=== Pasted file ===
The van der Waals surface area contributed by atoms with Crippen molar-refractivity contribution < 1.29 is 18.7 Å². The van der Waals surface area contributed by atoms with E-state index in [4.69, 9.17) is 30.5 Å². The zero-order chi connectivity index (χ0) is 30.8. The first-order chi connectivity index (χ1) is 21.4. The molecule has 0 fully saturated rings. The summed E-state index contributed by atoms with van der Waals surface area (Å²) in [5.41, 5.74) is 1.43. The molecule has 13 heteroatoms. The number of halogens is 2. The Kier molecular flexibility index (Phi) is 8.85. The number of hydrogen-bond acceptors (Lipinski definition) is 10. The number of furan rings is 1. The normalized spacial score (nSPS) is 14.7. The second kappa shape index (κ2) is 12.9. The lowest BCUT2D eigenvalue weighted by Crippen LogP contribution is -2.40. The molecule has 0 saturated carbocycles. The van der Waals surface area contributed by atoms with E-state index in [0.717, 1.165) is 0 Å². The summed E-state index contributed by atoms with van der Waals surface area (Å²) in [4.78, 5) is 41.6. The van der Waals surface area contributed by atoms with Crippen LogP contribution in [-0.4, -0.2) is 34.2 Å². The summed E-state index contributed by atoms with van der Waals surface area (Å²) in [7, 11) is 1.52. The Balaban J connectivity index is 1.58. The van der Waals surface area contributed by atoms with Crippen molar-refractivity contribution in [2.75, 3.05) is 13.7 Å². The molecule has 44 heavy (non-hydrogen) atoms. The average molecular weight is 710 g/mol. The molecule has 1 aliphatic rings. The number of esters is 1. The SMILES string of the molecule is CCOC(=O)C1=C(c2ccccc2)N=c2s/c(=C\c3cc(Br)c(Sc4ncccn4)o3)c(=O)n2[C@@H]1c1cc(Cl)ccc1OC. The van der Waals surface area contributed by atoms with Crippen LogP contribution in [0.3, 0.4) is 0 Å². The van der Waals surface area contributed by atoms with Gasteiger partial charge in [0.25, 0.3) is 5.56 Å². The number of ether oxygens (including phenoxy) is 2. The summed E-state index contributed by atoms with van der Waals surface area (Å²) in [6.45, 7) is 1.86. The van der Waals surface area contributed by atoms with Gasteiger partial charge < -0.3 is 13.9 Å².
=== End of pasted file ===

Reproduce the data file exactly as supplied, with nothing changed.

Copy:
The van der Waals surface area contributed by atoms with Crippen molar-refractivity contribution < 1.29 is 18.7 Å². The van der Waals surface area contributed by atoms with E-state index in [4.69, 9.17) is 30.5 Å². The zero-order chi connectivity index (χ0) is 30.8. The first-order chi connectivity index (χ1) is 21.4. The molecule has 0 fully saturated rings. The summed E-state index contributed by atoms with van der Waals surface area (Å²) in [5.41, 5.74) is 1.43. The molecule has 13 heteroatoms. The number of halogens is 2. The Kier molecular flexibility index (Phi) is 8.85. The number of hydrogen-bond acceptors (Lipinski definition) is 10. The number of furan rings is 1. The normalized spacial score (nSPS) is 14.7. The second kappa shape index (κ2) is 12.9. The lowest BCUT2D eigenvalue weighted by Crippen LogP contribution is -2.40. The molecule has 0 saturated carbocycles. The van der Waals surface area contributed by atoms with E-state index in [0.717, 1.165) is 0 Å². The summed E-state index contributed by atoms with van der Waals surface area (Å²) in [4.78, 5) is 41.6. The van der Waals surface area contributed by atoms with Crippen LogP contribution in [-0.4, -0.2) is 34.2 Å². The summed E-state index contributed by atoms with van der Waals surface area (Å²) in [7, 11) is 1.52. The Balaban J connectivity index is 1.58. The van der Waals surface area contributed by atoms with Crippen molar-refractivity contribution in [2.75, 3.05) is 13.7 Å². The molecule has 44 heavy (non-hydrogen) atoms. The average molecular weight is 710 g/mol. The molecule has 1 aliphatic rings. The number of esters is 1. The SMILES string of the molecule is CCOC(=O)C1=C(c2ccccc2)N=c2s/c(=C\c3cc(Br)c(Sc4ncccn4)o3)c(=O)n2[C@@H]1c1cc(Cl)ccc1OC. The van der Waals surface area contributed by atoms with Crippen LogP contribution in [0.3, 0.4) is 0 Å². The van der Waals surface area contributed by atoms with Gasteiger partial charge in [0.25, 0.3) is 5.56 Å². The number of ether oxygens (including phenoxy) is 2. The summed E-state index contributed by atoms with van der Waals surface area (Å²) in [6.45, 7) is 1.86. The van der Waals surface area contributed by atoms with Gasteiger partial charge < -0.3 is 13.9 Å².